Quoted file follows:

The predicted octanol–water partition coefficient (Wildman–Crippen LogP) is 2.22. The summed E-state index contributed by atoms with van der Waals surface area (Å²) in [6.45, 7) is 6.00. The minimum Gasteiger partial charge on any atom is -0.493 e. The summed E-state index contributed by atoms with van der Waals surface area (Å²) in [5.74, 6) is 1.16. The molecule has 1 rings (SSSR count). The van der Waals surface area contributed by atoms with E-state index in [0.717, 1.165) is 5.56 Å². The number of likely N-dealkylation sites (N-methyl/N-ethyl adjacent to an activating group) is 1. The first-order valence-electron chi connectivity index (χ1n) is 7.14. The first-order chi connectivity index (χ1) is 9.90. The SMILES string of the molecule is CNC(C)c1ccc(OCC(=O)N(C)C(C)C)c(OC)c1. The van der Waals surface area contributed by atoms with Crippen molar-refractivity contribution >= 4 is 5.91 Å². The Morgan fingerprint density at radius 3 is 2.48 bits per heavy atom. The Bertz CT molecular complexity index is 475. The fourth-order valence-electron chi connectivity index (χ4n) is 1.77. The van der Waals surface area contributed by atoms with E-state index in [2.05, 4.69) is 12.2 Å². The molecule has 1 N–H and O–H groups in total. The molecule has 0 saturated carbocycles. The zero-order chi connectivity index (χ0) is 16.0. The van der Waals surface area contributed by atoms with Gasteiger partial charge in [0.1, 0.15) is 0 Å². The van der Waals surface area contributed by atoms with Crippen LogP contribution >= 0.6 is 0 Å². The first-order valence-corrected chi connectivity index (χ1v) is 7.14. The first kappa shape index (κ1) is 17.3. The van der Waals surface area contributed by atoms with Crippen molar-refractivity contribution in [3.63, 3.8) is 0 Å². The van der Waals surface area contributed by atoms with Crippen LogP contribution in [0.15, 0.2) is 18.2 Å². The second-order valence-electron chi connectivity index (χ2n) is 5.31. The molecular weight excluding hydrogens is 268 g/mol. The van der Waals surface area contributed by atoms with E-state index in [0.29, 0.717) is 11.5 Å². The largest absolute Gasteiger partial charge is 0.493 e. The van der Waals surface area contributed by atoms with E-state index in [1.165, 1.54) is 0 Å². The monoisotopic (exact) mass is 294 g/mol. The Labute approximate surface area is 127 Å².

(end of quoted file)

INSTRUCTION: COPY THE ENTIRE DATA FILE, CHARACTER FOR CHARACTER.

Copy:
The predicted octanol–water partition coefficient (Wildman–Crippen LogP) is 2.22. The summed E-state index contributed by atoms with van der Waals surface area (Å²) in [6.45, 7) is 6.00. The minimum Gasteiger partial charge on any atom is -0.493 e. The summed E-state index contributed by atoms with van der Waals surface area (Å²) in [5.74, 6) is 1.16. The molecule has 1 rings (SSSR count). The van der Waals surface area contributed by atoms with E-state index in [0.717, 1.165) is 5.56 Å². The number of likely N-dealkylation sites (N-methyl/N-ethyl adjacent to an activating group) is 1. The first-order valence-electron chi connectivity index (χ1n) is 7.14. The first-order chi connectivity index (χ1) is 9.90. The SMILES string of the molecule is CNC(C)c1ccc(OCC(=O)N(C)C(C)C)c(OC)c1. The van der Waals surface area contributed by atoms with Crippen molar-refractivity contribution >= 4 is 5.91 Å². The Morgan fingerprint density at radius 3 is 2.48 bits per heavy atom. The Bertz CT molecular complexity index is 475. The fourth-order valence-electron chi connectivity index (χ4n) is 1.77. The van der Waals surface area contributed by atoms with E-state index in [2.05, 4.69) is 12.2 Å². The molecule has 1 N–H and O–H groups in total. The molecule has 0 saturated carbocycles. The zero-order chi connectivity index (χ0) is 16.0. The van der Waals surface area contributed by atoms with Gasteiger partial charge in [0.1, 0.15) is 0 Å². The van der Waals surface area contributed by atoms with Crippen LogP contribution >= 0.6 is 0 Å². The first-order valence-corrected chi connectivity index (χ1v) is 7.14. The first kappa shape index (κ1) is 17.3. The van der Waals surface area contributed by atoms with Crippen molar-refractivity contribution in [3.63, 3.8) is 0 Å². The van der Waals surface area contributed by atoms with Crippen LogP contribution in [0.15, 0.2) is 18.2 Å². The second-order valence-electron chi connectivity index (χ2n) is 5.31. The molecular weight excluding hydrogens is 268 g/mol. The van der Waals surface area contributed by atoms with E-state index in [0.29, 0.717) is 11.5 Å². The largest absolute Gasteiger partial charge is 0.493 e. The van der Waals surface area contributed by atoms with E-state index in [1.165, 1.54) is 0 Å². The monoisotopic (exact) mass is 294 g/mol. The Labute approximate surface area is 127 Å².